The Ryman, Nashville, Tennessee

Day 222


HOW DEE      

     Samuel Porter Jones, born October 16, 1847 in Oak Bowery, Alabama, was an American lawyer and businessman. Although he was known as a brilliant lawyer, he was also an alcoholic. One day he found the light, quit drinking and became ordained as a Methodist preacher, like his grandfather, great-grandfather and four of his uncles. Subsequently he  became a prominent Methodist revivalist preacher across the Southern United States. In his sermons, he preached that alcohol and idleness were sinful.  

     Thomas Green Ryman was born October 12, 1841 in Nashville, Tennessee. He learned the trade of his father, a fisherman. After the Civil War he prospered in Nashville with a fleet of riverboats and saloons. He was a wealthy and respected leader in Nashville. He had heard of Samuel Jones and went with some of his friends in 1885 to the tent revival with intent to heckle Jones. Instead Ryman was so impressed with Jones that he was converted on the spot. Soon after, he pledged to build a tabernacle so the people of Nashville could attend the large-scale revival indoors. Construction of the Union Gospel Tabernacle began in 1889 and opened in 1892. Though the building was designed to be a house of worship, a purpose it continued to serve throughout most of its early existence, it was often leased to promoters for non-religious events in an effort to pay off its debts and remain open.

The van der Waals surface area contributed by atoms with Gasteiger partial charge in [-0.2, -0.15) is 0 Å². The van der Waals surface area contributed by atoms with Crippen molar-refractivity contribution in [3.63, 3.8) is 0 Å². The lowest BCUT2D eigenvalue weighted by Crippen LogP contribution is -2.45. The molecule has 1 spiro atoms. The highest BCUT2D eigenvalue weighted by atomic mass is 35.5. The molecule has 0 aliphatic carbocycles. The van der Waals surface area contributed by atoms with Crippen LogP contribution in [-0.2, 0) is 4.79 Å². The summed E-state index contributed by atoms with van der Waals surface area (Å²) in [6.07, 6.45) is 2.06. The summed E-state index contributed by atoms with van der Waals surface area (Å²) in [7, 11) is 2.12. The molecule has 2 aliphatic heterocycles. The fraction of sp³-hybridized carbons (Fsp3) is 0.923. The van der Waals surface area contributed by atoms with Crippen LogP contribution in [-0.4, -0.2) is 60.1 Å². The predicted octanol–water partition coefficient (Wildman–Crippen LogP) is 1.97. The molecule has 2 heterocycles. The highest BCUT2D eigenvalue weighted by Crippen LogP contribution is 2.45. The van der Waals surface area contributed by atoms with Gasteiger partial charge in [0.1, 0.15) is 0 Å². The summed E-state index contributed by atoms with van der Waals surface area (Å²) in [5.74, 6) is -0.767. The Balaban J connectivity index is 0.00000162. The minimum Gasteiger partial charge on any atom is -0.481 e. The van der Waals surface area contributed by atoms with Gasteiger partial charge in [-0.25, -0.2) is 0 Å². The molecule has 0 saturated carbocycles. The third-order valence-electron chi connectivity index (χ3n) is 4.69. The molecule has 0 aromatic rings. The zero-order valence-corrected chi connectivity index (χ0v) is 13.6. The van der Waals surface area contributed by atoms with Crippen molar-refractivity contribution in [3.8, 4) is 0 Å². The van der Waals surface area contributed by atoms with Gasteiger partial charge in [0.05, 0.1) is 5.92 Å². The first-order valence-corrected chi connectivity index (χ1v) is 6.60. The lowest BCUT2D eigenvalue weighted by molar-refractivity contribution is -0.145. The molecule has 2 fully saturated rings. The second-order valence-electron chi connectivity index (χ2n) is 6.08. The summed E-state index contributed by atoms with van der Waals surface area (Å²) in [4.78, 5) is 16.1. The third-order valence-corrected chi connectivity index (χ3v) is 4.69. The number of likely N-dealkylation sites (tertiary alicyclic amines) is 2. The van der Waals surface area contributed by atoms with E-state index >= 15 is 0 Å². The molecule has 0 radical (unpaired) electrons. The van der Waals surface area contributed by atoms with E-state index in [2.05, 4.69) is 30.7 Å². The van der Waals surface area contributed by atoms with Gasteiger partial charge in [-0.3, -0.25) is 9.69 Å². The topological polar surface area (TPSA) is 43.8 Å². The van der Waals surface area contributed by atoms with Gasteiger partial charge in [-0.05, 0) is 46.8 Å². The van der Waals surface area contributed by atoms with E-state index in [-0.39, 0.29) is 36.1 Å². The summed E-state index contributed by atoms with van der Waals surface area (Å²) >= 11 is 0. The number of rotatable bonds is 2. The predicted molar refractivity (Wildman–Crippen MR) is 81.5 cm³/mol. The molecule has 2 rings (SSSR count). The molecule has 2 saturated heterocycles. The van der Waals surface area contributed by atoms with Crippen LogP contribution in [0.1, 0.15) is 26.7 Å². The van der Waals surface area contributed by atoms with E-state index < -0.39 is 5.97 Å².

Upon his death on December 23, 1904, the Union Gospel Tabernacle was renamed The Ryman Auditorium.

     We toured The Ryman. The venue is very popular because of the church’s acoustics.


     The church has 250 pews, which seats 2362.


     These are the original oak pews  from 1892. Not that comfortable to sit on for a 2 hour show. 


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